Concentrations of advanced higher-education and research institutions and highly innovative firms have become one of the most important variables in the formulation of public policies and in the strategies of development agencies and research funding organizations.
Grasping at why certain places may draw more companies or foster business more efficiently than others is key for understanding the concepts of "Entrepreneurship" and "Geography of Innovation" -- whose names were borrowed to christen the International Symposium promoted by the São Paulo Research Foundation (FAPESP), in São Paulo, Brazil, which gathered researchers from Brazil, the Americas, Europe and Asia.
"In the early twentieth century, British economist Alfred Marshall (1842-1924) talked about the importance of agglomerations of industry", stated economist Nicholas Vonortas, who coordinated the symposium in July. "What has changed since then is that our interest has shifted from manufacturers to clusters of technology- and knowledge-intensive firms. These are what really matters now."
Vonortas is a professor of economics and international affairs at George Washington University. He also conducts the project "Innovation systems, strategies and policies" at the University of Campinas - UNICAMP, in whose scope the symposium was promoted. The project is supported by the São Paulo Research Foundation FAPESP through its São Paulo Excellence Chair (SPEC) program.
As illustrated by the economic landscape of Brazilian cities like Campinas and São José dos Campos, in the State of São Paulo, the formation of an entrepreneurial ecosystem generates the condition in which firms "tend to benefit from each others' presence in the same area", as Ron Boschma puts it - Boschma is Full Professor of Regional Economics at the University of Utrecht in the Netherlands and a professor of innovation studies at the University of Stavanger in Norway.
"The scenarios outlined show you can't simply start from scratch," Boschma said. "You have to identify capabilities and opportunities, which you can explore, use and diversify to arrive at new solutions."
According to Boschma, São Paulo State has a highly diversified economy and offers many opportunities for knowledge-intensive entrepreneurs to make new combinations.
"The main message is that knowledge-intensive firms in the São Paulo region should connect," he said. "Complementarity can optimize resources.
The existing capabilities can be mapped so that knowledge-intensive firms can target them in the context of development programs and partnerships that foster these links and expand their competencies."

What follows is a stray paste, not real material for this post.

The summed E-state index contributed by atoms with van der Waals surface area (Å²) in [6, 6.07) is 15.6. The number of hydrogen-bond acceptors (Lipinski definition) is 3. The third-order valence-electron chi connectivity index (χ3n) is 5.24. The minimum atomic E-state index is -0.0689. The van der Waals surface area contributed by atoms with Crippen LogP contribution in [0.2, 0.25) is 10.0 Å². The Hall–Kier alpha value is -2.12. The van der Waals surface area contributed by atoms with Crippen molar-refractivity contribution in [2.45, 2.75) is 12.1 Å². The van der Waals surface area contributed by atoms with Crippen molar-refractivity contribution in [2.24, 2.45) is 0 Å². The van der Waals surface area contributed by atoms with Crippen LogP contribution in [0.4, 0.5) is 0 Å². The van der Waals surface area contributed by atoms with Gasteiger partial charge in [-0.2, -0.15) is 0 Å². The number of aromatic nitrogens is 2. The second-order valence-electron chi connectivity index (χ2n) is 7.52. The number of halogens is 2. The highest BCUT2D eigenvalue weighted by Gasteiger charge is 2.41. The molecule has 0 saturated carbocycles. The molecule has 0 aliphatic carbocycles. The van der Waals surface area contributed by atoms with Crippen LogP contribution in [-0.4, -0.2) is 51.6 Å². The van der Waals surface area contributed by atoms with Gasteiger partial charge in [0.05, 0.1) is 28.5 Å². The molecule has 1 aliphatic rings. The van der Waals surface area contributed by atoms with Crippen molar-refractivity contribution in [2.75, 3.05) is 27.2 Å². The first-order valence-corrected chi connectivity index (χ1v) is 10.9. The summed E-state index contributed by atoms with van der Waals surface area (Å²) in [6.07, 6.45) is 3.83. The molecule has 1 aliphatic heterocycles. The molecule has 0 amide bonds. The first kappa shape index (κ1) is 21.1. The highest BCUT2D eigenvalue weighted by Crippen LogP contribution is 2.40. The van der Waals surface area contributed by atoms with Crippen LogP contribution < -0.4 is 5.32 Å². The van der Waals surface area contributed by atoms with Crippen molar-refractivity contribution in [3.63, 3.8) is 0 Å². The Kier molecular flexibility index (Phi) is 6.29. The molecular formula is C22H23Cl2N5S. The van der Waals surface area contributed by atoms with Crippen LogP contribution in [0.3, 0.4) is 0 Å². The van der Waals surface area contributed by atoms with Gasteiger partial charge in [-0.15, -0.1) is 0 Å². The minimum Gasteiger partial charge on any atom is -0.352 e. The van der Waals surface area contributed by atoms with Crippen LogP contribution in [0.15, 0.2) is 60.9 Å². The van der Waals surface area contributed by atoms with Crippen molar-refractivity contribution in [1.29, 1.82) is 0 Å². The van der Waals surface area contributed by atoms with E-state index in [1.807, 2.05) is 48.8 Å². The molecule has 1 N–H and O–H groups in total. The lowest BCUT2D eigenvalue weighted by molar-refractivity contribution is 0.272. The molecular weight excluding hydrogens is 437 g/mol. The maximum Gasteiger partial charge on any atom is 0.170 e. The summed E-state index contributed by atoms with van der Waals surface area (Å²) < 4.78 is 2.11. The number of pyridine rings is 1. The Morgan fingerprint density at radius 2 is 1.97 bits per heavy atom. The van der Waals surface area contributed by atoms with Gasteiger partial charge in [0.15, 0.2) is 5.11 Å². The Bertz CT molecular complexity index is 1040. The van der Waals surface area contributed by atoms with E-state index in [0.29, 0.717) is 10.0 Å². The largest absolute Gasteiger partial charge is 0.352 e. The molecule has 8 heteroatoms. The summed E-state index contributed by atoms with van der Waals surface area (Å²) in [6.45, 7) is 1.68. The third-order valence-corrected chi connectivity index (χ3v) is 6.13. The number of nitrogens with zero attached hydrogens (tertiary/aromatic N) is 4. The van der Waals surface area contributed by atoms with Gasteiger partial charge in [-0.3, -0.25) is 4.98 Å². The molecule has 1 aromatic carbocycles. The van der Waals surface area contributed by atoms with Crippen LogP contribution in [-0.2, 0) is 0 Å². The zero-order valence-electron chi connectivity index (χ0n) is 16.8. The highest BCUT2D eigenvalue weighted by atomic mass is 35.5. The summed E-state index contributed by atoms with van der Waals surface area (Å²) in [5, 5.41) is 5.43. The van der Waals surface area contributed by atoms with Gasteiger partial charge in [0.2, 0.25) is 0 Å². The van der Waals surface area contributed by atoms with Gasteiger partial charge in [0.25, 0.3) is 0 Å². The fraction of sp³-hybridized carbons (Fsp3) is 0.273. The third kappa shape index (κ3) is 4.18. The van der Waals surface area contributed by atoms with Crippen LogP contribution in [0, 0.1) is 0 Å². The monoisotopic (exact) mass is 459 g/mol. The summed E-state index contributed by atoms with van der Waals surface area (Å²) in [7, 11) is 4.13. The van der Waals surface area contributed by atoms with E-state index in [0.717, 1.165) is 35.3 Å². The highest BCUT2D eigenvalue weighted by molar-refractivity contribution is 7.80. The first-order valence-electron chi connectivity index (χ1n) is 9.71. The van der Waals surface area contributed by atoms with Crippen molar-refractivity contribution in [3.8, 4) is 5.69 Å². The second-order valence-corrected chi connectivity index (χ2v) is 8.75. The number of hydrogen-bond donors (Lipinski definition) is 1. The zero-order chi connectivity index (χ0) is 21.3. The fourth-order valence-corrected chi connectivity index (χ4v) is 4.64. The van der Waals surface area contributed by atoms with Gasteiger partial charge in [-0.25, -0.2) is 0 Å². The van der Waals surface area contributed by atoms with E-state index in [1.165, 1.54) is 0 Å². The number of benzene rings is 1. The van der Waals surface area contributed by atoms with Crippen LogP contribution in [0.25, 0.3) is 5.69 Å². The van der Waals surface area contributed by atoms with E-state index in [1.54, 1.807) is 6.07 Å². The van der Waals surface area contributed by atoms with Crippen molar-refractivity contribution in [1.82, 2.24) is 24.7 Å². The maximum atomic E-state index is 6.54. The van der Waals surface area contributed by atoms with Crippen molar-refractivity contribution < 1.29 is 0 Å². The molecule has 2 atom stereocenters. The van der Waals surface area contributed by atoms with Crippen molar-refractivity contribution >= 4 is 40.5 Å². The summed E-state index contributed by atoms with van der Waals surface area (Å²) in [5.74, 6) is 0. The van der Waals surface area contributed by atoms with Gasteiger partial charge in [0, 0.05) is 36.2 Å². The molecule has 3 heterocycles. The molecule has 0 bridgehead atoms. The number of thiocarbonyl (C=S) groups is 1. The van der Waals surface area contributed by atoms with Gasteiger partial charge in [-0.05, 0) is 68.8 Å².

Vonortas called the attention for vital economic regions that spill over the borders between countries or between provinces, something which is inevitable in a country the size of Brazil. He illustrated his point citing the wealthy economic belts bypassing the borderlines between São Paulo, Rio de Janeiro, and Minas Gerais states, in southwestern Brazil.
Notwithstanding the regulatory and legal challenges brought forth by such phenomena, Michael Stampfer, the managing director of the Vienna Science & Technology Fund (WWTF), said that cross-border developing zones can be traced by a group of factors that can be found in each of the federative entities. "Depends on how technologically advanced they are, how innovation is valued in the society, where they are on a certain development path toward high technology and the international value chains", he told.
In his presentation, Stampfer compared the innovation potential of Centrope, an incipient European cross-border region comprising parts of Austria, Slovakia, Hungary and the Czech Republic, with Vienna as its hub, and four already-consolidated cross-border regions: Øresund (parts of Denmark and Sweden), Elat (parts of the Netherlands, Belgium and Germany), TMO (parts of France, Switzerland and Germany), and IBK (parts of Germany, Switzerland and Austria).
As Centrope's main weaknesses, he noted a lack of leading high-tech universities; areas that copy, rather than create, innovations; a brain drain from Slovakia, Hungary and the Czech Republic to the world's most developed centers; and low student mobility within the region.
Leaving aside the contrast in size and despite many geographical, historical, cultural and other differences, the diagnostic model presented by Stampfer could be highly useful in comparative surveys of the potential of Brazilian regions or cross-border regions between South American countries.
Support for innovative small and medium enterprises
The development policies in place and the results accumulated over the years are other important variables. A good example is innovation research by small and medium enterprises (SMEs), supported by funding programs such as Small Business Innovation Research (SBIR) in the US.
Approaches of this kind were discussed by a panel comprising specialists from Austria, Brazil, South Korea and Russia. FAPESP has a lengthy track record in this field, mainly through its own Small Business Innovative Research Program (PIPE), which was launched in 1997.
Sérgio Robles Reis de Queiroz, a professor in UNICAMP's Department of Science & Technology Policy (DPCT) and a member of FAPESP's Innovation Research Panel, took stock of PIPE, which is commemorating its 20th anniversary in 2017. "Some 1,800 projects have been approved, and more than 1,100 SMEs have received support to date, with non-repayable grants of over R$1.2 million per project," he said.
PIPE's impact on the labor market has been significant, he added: it has increased the number of people in paid work by 30% in direct terms and by 41% if including contractors, outsourced services, and associated activities. He summed up the program's economic impact as a return of six to one on FAPESP's investments.